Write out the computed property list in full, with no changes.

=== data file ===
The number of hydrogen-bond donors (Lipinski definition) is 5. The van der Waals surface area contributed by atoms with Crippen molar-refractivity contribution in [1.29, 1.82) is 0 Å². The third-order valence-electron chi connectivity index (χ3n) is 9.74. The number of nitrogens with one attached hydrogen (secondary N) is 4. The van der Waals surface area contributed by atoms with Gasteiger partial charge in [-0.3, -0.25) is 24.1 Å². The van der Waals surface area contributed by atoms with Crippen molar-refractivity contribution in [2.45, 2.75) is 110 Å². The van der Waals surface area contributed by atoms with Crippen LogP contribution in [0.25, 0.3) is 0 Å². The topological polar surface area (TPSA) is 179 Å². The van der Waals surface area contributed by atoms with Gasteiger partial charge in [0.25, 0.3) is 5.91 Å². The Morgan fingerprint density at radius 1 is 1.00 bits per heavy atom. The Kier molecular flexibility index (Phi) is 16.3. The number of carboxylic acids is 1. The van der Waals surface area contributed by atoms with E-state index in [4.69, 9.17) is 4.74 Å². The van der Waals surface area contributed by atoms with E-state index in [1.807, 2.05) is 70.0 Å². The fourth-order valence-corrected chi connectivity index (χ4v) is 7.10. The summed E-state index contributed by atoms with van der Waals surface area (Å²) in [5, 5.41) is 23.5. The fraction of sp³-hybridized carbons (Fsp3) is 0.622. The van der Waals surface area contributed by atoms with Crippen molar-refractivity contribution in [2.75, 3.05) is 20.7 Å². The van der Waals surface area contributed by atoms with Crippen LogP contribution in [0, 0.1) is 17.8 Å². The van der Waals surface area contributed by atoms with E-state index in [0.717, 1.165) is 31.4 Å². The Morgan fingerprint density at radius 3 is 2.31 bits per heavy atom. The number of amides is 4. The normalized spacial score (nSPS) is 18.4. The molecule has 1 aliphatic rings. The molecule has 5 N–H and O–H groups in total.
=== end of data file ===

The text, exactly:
The number of hydrogen-bond donors (Lipinski definition) is 5. The van der Waals surface area contributed by atoms with Crippen molar-refractivity contribution in [1.29, 1.82) is 0 Å². The third-order valence-electron chi connectivity index (χ3n) is 9.74. The number of nitrogens with one attached hydrogen (secondary N) is 4. The van der Waals surface area contributed by atoms with Gasteiger partial charge in [-0.3, -0.25) is 24.1 Å². The van der Waals surface area contributed by atoms with Crippen molar-refractivity contribution in [2.45, 2.75) is 110 Å². The van der Waals surface area contributed by atoms with Crippen LogP contribution in [0.25, 0.3) is 0 Å². The topological polar surface area (TPSA) is 179 Å². The van der Waals surface area contributed by atoms with Gasteiger partial charge in [0.25, 0.3) is 5.91 Å². The Morgan fingerprint density at radius 1 is 1.00 bits per heavy atom. The Kier molecular flexibility index (Phi) is 16.3. The number of carboxylic acids is 1. The van der Waals surface area contributed by atoms with E-state index in [4.69, 9.17) is 4.74 Å². The van der Waals surface area contributed by atoms with E-state index in [1.807, 2.05) is 70.0 Å². The fourth-order valence-corrected chi connectivity index (χ4v) is 7.10. The summed E-state index contributed by atoms with van der Waals surface area (Å²) in [5, 5.41) is 23.5. The fraction of sp³-hybridized carbons (Fsp3) is 0.622. The van der Waals surface area contributed by atoms with Crippen molar-refractivity contribution in [2.75, 3.05) is 20.7 Å². The van der Waals surface area contributed by atoms with Crippen LogP contribution in [0, 0.1) is 17.8 Å². The van der Waals surface area contributed by atoms with E-state index in [0.717, 1.165) is 31.4 Å². The Morgan fingerprint density at radius 3 is 2.31 bits per heavy atom. The number of amides is 4. The normalized spacial score (nSPS) is 18.4. The molecule has 1 aliphatic rings. The molecule has 5 N–H and O–H groups in total.